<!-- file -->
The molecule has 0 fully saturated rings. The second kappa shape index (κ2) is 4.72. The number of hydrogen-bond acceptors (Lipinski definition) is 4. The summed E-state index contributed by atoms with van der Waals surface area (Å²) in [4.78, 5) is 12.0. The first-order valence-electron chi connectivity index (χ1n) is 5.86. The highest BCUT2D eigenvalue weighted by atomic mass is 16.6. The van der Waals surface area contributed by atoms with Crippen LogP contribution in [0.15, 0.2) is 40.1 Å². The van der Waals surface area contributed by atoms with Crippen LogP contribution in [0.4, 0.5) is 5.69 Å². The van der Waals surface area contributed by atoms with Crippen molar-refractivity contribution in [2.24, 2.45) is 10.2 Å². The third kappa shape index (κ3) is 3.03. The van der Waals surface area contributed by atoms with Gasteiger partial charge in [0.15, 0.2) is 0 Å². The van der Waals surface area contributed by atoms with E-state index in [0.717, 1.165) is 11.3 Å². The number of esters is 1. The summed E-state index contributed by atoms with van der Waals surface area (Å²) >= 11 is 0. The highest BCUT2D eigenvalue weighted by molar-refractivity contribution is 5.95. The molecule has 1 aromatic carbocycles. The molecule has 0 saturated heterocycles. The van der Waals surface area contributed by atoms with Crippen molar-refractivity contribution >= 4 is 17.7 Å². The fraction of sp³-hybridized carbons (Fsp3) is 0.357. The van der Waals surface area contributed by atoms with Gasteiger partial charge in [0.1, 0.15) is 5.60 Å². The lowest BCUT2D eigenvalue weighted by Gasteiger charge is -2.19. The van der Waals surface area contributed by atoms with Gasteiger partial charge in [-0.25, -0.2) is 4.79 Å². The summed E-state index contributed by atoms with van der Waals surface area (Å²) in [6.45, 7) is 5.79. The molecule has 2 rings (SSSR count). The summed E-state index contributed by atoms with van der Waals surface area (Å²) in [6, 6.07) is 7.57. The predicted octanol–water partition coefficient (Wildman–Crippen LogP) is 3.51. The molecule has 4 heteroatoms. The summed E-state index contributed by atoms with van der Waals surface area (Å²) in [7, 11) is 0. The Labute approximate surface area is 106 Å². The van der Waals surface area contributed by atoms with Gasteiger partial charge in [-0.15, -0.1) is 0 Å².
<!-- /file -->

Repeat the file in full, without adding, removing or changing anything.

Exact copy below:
The molecule has 0 fully saturated rings. The second kappa shape index (κ2) is 4.72. The number of hydrogen-bond acceptors (Lipinski definition) is 4. The summed E-state index contributed by atoms with van der Waals surface area (Å²) in [4.78, 5) is 12.0. The first-order valence-electron chi connectivity index (χ1n) is 5.86. The highest BCUT2D eigenvalue weighted by atomic mass is 16.6. The van der Waals surface area contributed by atoms with Crippen LogP contribution in [0.15, 0.2) is 40.1 Å². The van der Waals surface area contributed by atoms with Crippen LogP contribution in [0.4, 0.5) is 5.69 Å². The van der Waals surface area contributed by atoms with Crippen molar-refractivity contribution in [2.24, 2.45) is 10.2 Å². The third kappa shape index (κ3) is 3.03. The van der Waals surface area contributed by atoms with Gasteiger partial charge in [0.15, 0.2) is 0 Å². The van der Waals surface area contributed by atoms with E-state index in [0.717, 1.165) is 11.3 Å². The number of esters is 1. The summed E-state index contributed by atoms with van der Waals surface area (Å²) >= 11 is 0. The highest BCUT2D eigenvalue weighted by molar-refractivity contribution is 5.95. The molecule has 1 aromatic carbocycles. The molecule has 0 saturated heterocycles. The van der Waals surface area contributed by atoms with Crippen molar-refractivity contribution >= 4 is 17.7 Å². The fraction of sp³-hybridized carbons (Fsp3) is 0.357. The van der Waals surface area contributed by atoms with Gasteiger partial charge in [0.1, 0.15) is 5.60 Å². The lowest BCUT2D eigenvalue weighted by Gasteiger charge is -2.19. The van der Waals surface area contributed by atoms with Gasteiger partial charge in [-0.25, -0.2) is 4.79 Å². The summed E-state index contributed by atoms with van der Waals surface area (Å²) in [6.45, 7) is 5.79. The molecule has 2 rings (SSSR count). The summed E-state index contributed by atoms with van der Waals surface area (Å²) in [6, 6.07) is 7.57. The predicted octanol–water partition coefficient (Wildman–Crippen LogP) is 3.51. The molecule has 4 heteroatoms. The summed E-state index contributed by atoms with van der Waals surface area (Å²) in [7, 11) is 0. The Labute approximate surface area is 106 Å². The van der Waals surface area contributed by atoms with Gasteiger partial charge in [-0.15, -0.1) is 0 Å².